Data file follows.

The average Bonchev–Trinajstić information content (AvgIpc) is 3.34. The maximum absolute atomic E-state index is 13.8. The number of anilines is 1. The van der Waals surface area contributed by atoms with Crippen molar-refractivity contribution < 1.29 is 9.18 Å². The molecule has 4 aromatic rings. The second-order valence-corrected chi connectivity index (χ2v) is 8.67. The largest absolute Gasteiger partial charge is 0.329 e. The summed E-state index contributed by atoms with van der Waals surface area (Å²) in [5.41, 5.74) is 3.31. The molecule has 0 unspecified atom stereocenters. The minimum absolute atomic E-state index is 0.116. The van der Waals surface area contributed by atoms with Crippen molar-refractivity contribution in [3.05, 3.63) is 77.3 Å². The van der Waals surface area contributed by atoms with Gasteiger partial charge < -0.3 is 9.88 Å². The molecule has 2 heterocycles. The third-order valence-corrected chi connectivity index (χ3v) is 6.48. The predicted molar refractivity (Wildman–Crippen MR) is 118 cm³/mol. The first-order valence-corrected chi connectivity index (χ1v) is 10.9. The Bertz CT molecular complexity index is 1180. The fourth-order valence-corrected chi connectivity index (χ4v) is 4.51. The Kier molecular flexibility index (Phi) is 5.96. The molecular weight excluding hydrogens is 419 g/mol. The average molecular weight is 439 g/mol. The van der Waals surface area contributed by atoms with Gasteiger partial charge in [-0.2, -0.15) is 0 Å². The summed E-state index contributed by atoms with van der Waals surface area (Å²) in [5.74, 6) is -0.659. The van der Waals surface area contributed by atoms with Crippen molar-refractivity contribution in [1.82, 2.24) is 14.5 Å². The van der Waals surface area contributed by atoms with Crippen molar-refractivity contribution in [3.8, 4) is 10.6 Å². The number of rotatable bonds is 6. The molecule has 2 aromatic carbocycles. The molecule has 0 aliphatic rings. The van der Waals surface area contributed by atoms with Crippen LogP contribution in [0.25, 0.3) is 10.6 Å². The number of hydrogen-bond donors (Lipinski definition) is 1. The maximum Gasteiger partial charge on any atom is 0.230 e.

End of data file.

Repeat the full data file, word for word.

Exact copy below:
The average Bonchev–Trinajstić information content (AvgIpc) is 3.34. The maximum absolute atomic E-state index is 13.8. The number of anilines is 1. The van der Waals surface area contributed by atoms with Crippen molar-refractivity contribution < 1.29 is 9.18 Å². The molecule has 4 aromatic rings. The second-order valence-corrected chi connectivity index (χ2v) is 8.67. The largest absolute Gasteiger partial charge is 0.329 e. The summed E-state index contributed by atoms with van der Waals surface area (Å²) in [5.41, 5.74) is 3.31. The molecule has 0 unspecified atom stereocenters. The minimum absolute atomic E-state index is 0.116. The van der Waals surface area contributed by atoms with Crippen molar-refractivity contribution in [3.05, 3.63) is 77.3 Å². The van der Waals surface area contributed by atoms with Gasteiger partial charge < -0.3 is 9.88 Å². The molecule has 2 heterocycles. The third-order valence-corrected chi connectivity index (χ3v) is 6.48. The predicted molar refractivity (Wildman–Crippen MR) is 118 cm³/mol. The first-order valence-corrected chi connectivity index (χ1v) is 10.9. The Bertz CT molecular complexity index is 1180. The fourth-order valence-corrected chi connectivity index (χ4v) is 4.51. The Kier molecular flexibility index (Phi) is 5.96. The molecular weight excluding hydrogens is 419 g/mol. The average molecular weight is 439 g/mol. The van der Waals surface area contributed by atoms with Gasteiger partial charge in [-0.2, -0.15) is 0 Å². The summed E-state index contributed by atoms with van der Waals surface area (Å²) in [5.74, 6) is -0.659. The van der Waals surface area contributed by atoms with Crippen molar-refractivity contribution in [1.82, 2.24) is 14.5 Å². The van der Waals surface area contributed by atoms with Crippen molar-refractivity contribution in [3.8, 4) is 10.6 Å². The number of rotatable bonds is 6. The molecule has 2 aromatic carbocycles. The molecule has 0 aliphatic rings. The van der Waals surface area contributed by atoms with Crippen LogP contribution in [0.25, 0.3) is 10.6 Å². The number of hydrogen-bond donors (Lipinski definition) is 1. The maximum Gasteiger partial charge on any atom is 0.230 e.